We tried homogenate the other day, it was terrible, and this was due to our method (our homogeniser is pretty brutal). Erich is using a new homogeniser, it shreds the tissue and passes it through a grill so it is isn't sheared a thousand times by spinning blades or a potter. However we got safranin to work with this rather damaged prep.
Another approach is to try and get rid of the oxygen gradient within the fibers. We have found that fish white muscle isn't so oxygen dependent, probably as there is so few mitochondria the localised drain on oxygen withtin the fibers is not inhibited by the impaired diffusion. In hearts another story, and any mammalian muscle is packed with mitochondria compared to fish.
We were thinking myoglobin may work to lower/lessen the diffusion issues. Problem is it is coloured and changes absorbance with O2. So that is a no go. The other thing is blebbistatin (Chris Perry told me about this), appears to relax the fibers and relieve some of the diffusion issues. Another option is a protease specific to collagen, actin, desmin etc. Low conc trypsin? I'm sure the mitochondria would be digested at 37 °C. Collagenase needs Ca2+, and this will rupture mitochondria.
Erich? Do you know if anyone has tried a Biops like media "it is supposed to relax fibers". It would be very expensive in the long run, but perhaps a neat experiement and should mimick the cytosol in terms of ATP and PCr? If super contraction is the issue for O2 diffusion this could solve it and be an MPU!
--Anthony Hickey - MiPNet Lab NZ
Tissue mass of pf added to the O2k-chamber does not appear to determine the oxygen dependence of pf oxygen consumption (human and rat skeletal and cardiac muscle). But this needs testing in different tissues and different species. In our hands, blebbistatin did not change the oxygen kinetics of pf oxygen consumption sufficiently to resolve the issue of a requirement of very high oxygen concentration to obtain maximum oxygen flux (Lemieux et al 2011, human heart, data now shown).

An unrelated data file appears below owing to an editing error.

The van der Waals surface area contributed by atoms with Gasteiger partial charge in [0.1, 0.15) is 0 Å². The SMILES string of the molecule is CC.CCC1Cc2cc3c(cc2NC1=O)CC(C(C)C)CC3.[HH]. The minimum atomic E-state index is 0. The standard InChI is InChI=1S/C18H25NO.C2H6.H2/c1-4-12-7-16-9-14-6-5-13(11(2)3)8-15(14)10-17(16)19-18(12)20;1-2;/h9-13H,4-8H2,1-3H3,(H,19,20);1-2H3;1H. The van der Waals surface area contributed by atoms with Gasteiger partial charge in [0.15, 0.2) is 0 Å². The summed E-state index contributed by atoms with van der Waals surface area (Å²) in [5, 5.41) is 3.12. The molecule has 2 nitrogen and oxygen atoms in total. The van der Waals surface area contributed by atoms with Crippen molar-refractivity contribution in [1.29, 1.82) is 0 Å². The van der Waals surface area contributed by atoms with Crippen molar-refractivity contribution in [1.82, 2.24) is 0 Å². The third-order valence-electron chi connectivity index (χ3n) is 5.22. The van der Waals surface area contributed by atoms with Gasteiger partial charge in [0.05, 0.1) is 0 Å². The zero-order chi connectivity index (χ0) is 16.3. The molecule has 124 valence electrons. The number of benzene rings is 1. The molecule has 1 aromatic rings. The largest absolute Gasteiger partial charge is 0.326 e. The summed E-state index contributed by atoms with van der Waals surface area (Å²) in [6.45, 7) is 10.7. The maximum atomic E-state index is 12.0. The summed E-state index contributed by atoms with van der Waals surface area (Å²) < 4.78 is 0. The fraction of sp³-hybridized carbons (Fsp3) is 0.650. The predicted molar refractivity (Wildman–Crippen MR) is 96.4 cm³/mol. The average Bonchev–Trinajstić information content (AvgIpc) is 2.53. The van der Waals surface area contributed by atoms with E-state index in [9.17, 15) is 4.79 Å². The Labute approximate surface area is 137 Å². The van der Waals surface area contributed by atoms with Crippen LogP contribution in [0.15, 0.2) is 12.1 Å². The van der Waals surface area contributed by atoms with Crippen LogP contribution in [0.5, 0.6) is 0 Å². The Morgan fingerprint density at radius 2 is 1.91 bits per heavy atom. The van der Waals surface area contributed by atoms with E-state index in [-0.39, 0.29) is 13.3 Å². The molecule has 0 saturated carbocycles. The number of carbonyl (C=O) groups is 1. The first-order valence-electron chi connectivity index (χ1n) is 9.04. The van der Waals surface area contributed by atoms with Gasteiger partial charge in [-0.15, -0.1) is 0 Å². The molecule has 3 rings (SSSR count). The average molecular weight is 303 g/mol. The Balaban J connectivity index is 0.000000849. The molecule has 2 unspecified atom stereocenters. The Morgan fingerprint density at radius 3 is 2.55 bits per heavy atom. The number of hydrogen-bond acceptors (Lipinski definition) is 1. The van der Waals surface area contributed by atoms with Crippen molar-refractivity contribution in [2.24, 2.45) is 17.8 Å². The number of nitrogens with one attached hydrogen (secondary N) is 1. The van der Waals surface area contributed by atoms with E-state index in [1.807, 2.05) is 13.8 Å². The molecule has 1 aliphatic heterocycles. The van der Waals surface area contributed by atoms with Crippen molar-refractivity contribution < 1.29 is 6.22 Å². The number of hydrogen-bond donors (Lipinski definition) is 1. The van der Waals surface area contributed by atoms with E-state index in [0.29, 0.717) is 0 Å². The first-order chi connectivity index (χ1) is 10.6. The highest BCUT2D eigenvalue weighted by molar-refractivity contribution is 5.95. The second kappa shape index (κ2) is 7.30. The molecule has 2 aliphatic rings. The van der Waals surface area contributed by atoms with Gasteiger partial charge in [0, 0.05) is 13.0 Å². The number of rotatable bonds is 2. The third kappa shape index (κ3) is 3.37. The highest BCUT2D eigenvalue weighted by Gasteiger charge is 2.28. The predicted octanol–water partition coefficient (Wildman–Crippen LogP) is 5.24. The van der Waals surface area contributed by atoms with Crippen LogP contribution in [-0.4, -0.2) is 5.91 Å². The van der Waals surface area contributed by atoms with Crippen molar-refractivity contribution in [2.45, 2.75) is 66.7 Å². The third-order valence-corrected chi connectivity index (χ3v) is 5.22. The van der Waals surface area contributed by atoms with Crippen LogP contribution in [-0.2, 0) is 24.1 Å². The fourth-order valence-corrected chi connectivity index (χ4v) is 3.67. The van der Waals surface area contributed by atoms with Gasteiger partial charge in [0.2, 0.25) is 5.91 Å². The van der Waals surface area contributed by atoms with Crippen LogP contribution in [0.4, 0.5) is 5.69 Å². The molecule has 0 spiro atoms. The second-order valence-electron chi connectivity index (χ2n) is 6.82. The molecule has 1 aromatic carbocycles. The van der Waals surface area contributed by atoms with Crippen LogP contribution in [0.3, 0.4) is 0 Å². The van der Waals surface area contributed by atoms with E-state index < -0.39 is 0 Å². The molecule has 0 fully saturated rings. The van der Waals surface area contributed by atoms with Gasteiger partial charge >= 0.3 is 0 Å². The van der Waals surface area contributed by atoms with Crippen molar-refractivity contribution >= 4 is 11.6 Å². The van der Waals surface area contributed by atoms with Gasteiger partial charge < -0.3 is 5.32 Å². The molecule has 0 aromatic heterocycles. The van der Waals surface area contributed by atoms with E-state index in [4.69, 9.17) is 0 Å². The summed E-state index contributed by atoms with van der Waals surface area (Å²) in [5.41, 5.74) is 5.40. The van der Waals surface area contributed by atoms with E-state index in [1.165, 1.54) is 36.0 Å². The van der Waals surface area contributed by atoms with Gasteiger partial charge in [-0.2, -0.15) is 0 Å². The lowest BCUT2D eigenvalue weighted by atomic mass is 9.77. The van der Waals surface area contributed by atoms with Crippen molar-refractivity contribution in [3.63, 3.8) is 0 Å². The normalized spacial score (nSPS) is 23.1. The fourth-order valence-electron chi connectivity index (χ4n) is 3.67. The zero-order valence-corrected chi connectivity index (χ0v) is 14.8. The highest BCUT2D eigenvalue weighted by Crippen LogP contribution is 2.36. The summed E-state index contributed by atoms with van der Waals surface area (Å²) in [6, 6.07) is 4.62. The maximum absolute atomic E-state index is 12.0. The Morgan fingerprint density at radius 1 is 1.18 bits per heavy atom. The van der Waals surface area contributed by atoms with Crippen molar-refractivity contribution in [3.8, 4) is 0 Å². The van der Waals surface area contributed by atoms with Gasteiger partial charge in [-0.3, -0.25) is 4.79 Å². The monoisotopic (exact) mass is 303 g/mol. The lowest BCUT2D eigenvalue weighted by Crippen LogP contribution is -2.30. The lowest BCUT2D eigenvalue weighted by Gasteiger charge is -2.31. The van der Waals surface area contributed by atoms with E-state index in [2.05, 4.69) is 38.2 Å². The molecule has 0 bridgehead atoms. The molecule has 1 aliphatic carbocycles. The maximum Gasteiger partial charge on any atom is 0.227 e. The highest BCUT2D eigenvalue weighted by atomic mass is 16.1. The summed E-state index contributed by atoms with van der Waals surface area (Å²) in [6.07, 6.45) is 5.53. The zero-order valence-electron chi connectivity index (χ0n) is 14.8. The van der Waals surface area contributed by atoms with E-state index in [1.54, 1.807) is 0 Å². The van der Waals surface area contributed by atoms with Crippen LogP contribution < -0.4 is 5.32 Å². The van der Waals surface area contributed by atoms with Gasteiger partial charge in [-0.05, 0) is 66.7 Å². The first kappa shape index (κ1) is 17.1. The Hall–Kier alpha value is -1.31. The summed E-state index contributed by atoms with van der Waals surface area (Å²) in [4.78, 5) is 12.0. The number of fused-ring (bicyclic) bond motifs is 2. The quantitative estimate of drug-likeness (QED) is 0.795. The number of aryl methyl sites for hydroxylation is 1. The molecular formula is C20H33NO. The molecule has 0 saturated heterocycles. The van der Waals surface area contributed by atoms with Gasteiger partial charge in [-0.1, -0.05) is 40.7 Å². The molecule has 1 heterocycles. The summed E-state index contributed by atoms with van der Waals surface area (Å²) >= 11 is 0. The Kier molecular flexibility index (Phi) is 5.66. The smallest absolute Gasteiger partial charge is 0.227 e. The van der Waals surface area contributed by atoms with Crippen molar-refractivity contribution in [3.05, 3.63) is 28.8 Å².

We published the option of using trypsin to obtain an isolated mt-preparation in the O2k-chamber, starting with pf. Since the oxygen kinetics of respiration shifted 100-fold to the high oxygen affinity of isolated mitochondria (imt) with monophasic hyperbolic kinetics, we concluded that all mitochondria became effectively isolated by trypsin added to the chamber. But, as Tony explains, Ca2+ is required, and this damaged the 'isolated' mitochondria to the extent of depressing maximum oxygen flux to about half of the pf. The traces are shown in the original publication (Kuznetsov et al 1998), which is available as a pdf if you follow the link.
We need to join forces to improve pf incubation conditions (media which also improve the sensitivity of fluorescence signals, pre-treatment of pf, temperature transitions, ..). This is a mega-task, and usually we are time limited when starting a big experimental programme. During an experimental programme, however, it is too late, since we cannot 'improve' a project by the sudden switch to an optimized protocol. This explains, why improvements are implemented slowly in established labs, wheres new labs have a choice to pick the best protocol, and then may be quickly ahead of others in terms of quality of results.
--Erich Gnaiger - MiPNet Lab AT (2012-03-25)

Fragmentation and physiological pO2: pf versus imt

It is our view that one of the reasons contributing to the elevated ROS in isolated mitochondria versus pf is the fragmented mitochondrial morphology resulting from mitochondrial isolation. As you alluded in your response to me, we have some testable hypotheses here (higher ROS production by isolated mitochondria is due to their fragmented morphology rather than a function of pO2). In regard to your contention that the more homogenous pO2 for isolated mitochondria than pf, I would counter that mitochondria within the most central parts of myocytes will normally encounter lower pO2 than the mitochondria that are immediately beneath the sarcolemma because of their closer proximity to the oxygen source. Consistent with this view, there is a marked decrease in pO2 in going from capillary blood to the myocyte interior during muscle contractions (see work from R. Richardson in the 1990s), with most studies finding mean capillary pO2 to be approximately 40-43 mmHg whereas intramyocyte pO2 is 3-5 mmHg. In this situation, the higher and more homogenous pO2 with isolated mitochondria may in fact be less physiological than in pf because in this latter preparation the mitochondria remain in their in vivo location and subject to the normally occurring gradients in pO2 from sarcolemma to the deepest regions within a myocyte.
--Russel T. Hepple - MiPNet Lab CA (2012-03-25)
Several factors exert an effect on mt-ROS production under experimental and physiological conditions, and our discussion may help to better understand their relative importance. Homogenate prepared by the 'gentle' shredder technique may contain more fragmented mitochondria compared to pf, but significantly less compared to conventional imt preparations (preliminary observations, Andrea Eigentler showed some confocal images of 'shredder versus fiber' preps during our O2k-Fluorometry Workshop). As Chris Hedges pointed out above, there are different limitations to different methods, and the gentle homogenate preparation may provide one more (not ideal) model.